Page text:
Monday, April 19, 2010

Paul Embleton and The Brave Foundation April 2010

Ever since I moved to Mexico and started
working with Cruz Roja Chapala, 
I've been trying to get an
Advanced Life Support ambulance
in service here at the lake.

We have terrific sophisticated medical
centers in Guadalajara,
but they are an hour away and
that hour can be life-threatening for some patients.

We have had some near-successes
and we have had some significant
 But for the most part,
we have not been successful
in getting an ALS ambulance up
and running.

For all the same reasons the world over:
money and politics.

While watching CNN one night last year,
I saw a piece on a Washington state
firefighter/paramedic who was up for
CNN Hero of the Year.

Before Larry King had signed off
I had already emailed Paul Embleton.
How could he be so successful
where I have failed so miserably!

Paul has built fire stations, created an
aquatic ambulance for transporting 
patients across Lake Atitlán, 
and set up a slew of training centers
across Guatemala.

Not to mention organizing and transporting
fleets of donated ambulances, firetrucks,
and other assorted vehicles from Washington
to Guatemala.
REMOTE Guatemala!

I went to Lago Atitlán, Guatemala,
to meet up with Paul and find out.

Paul's current project was building a
clinic/firehouse/ambulance center in the
tiny village of San Juan La Laguna,
so one morning I caught a panga from Panajachel to 
San Juan to meet him.

No surprise he was a nice guy.
He had some good advice and I came back
re-energized and with a new attitude.

Meet Paul. . .

. . .and see what he's been so busy doing.


(Don't miss the videos!)

Paul's Blog 

Recycled medical and/or fire equipment gladly
accepted by Cruz Roja and BRAVE.
Email me if you have donations
and we can work out the details.


  1. And bravo! to you, too for all your efforts. You're tenacious enough about this project, I believe you'll succeed.

  2. Thanks, Bliss. I hope I live long enough. . .
    Politics, arrrggghh.

  3. Sounds like Paul had a network going before heading South. He's pretty inspiring.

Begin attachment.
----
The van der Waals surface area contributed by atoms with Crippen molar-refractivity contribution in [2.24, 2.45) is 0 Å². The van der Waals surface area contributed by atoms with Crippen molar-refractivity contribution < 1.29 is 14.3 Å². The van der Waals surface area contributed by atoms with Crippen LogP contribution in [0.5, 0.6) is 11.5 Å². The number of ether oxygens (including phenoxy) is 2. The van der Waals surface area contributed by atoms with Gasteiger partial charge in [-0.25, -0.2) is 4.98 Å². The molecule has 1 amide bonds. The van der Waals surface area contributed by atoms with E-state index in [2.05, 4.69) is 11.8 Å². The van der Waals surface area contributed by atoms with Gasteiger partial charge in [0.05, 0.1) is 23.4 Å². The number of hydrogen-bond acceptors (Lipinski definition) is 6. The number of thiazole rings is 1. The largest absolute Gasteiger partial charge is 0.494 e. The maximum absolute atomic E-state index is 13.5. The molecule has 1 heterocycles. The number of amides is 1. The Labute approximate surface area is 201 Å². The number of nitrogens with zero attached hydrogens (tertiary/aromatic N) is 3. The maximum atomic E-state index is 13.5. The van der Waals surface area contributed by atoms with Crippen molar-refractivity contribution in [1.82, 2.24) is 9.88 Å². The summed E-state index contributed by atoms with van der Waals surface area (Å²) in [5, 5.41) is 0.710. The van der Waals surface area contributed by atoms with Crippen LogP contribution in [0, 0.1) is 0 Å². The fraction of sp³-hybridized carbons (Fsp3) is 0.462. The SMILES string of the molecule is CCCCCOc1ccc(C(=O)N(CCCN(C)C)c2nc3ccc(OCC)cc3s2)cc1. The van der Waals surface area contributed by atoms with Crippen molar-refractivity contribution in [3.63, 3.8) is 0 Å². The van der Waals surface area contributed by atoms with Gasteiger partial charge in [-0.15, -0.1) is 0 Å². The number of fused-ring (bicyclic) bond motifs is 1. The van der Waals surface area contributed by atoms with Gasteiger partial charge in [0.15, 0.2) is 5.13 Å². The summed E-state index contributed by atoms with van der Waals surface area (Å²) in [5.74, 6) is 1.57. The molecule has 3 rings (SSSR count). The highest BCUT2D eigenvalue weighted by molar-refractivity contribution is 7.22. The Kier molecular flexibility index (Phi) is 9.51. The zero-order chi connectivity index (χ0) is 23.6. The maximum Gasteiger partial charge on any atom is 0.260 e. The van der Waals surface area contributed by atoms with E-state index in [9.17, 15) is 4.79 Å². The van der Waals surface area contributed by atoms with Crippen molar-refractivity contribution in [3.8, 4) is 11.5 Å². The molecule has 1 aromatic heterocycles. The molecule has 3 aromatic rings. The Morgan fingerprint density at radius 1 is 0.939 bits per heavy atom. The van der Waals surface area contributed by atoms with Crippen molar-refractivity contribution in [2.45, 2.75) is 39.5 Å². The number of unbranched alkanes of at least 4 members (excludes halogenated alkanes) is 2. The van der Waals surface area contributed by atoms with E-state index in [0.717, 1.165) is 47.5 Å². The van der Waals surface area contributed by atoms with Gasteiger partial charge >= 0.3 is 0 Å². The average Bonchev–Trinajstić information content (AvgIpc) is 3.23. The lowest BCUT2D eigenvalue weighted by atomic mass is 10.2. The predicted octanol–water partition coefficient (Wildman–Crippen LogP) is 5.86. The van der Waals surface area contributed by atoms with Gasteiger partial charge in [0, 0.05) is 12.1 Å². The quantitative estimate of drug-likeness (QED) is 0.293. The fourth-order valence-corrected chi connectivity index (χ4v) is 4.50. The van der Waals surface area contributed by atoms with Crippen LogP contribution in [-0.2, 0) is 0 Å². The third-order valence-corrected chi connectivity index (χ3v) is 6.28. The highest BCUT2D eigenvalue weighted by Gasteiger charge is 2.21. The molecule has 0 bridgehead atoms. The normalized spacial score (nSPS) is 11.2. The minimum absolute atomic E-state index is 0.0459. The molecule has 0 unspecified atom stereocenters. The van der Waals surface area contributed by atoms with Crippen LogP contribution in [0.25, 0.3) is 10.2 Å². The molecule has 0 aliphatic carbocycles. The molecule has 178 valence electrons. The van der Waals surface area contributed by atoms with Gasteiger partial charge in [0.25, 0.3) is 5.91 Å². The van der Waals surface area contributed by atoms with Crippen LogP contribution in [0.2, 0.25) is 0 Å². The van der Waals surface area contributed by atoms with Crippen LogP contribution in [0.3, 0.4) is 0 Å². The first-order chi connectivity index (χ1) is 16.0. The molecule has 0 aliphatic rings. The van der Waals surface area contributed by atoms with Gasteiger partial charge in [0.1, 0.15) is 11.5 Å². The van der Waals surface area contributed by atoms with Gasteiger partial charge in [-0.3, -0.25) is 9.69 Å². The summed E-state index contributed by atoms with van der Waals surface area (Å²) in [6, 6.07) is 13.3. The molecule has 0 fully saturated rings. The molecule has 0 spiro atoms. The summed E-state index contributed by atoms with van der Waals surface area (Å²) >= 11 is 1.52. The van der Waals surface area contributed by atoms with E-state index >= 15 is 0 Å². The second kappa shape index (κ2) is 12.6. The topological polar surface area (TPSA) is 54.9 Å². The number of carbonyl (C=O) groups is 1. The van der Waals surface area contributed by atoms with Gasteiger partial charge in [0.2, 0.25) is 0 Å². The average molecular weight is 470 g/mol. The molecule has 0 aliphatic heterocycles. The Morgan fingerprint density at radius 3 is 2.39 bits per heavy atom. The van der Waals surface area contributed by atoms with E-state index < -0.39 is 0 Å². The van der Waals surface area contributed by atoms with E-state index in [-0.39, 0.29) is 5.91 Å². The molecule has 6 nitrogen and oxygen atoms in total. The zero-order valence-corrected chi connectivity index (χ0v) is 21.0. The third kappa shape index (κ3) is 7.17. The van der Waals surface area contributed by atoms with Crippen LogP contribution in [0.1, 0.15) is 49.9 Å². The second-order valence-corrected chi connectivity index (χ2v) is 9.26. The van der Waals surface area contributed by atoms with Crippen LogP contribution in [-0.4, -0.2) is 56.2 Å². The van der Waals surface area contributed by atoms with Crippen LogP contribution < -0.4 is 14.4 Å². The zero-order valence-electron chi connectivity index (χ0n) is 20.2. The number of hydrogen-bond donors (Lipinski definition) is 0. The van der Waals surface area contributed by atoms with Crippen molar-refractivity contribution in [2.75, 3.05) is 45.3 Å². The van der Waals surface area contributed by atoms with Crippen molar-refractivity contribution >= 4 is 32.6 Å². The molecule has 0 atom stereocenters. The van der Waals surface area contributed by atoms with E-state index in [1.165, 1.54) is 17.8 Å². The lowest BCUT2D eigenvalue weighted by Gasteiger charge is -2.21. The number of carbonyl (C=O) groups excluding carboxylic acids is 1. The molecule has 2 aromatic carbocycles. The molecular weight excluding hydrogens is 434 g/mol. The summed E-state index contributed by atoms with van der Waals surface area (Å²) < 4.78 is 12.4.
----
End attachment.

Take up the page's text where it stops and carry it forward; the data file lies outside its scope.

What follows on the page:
Don't get discouraged. I've done plenty of marketing/advertising over the years & the secret is to keep trying (to the same audience). And remember "no follow up, no sale".
    Lots of guilty rich folks over at Chapala Society, might be a source.

  4. He did. And he has the instant credibility of having the fire department behind him. Also he's been at it for 15 years, me 6. And he forged a very strong connection with Rotary in WA, which has been instrumental in raising money for him.

    Your right, the LCS gringos all want it - well, at least those who believe me when I tell them the ambulances don't even have defibrillators. The rest think they're in Disneyland and nothing bad will ever happen to them.

    They keep cheering me on then tell me their horror stories of someone they know who just died at a local clinic. arrgghh.

    The time is right, tho. We have a new medical director, speaks fluent English, good doc, advanced trained and works off time in a real ER in Guad, nice guy, we work well together, he is sympathetic and agrees with me about the need. I'll bring up the subject once again . . .

    My friends are sick of the subject with me but people die before their time here. I can't stand that. I can't accept that.

    We could probably scrape the money together but it would cost about another 50,000 pesos a month on an already thinly stretched monthly budget. Getting a service like that up is one thing, KEEPING it up is another. CR depends 100% on donations. 100%! And advanced 911 is not known for it's profitability.

    Thanks for the tips and thoughts, and you're right Joe.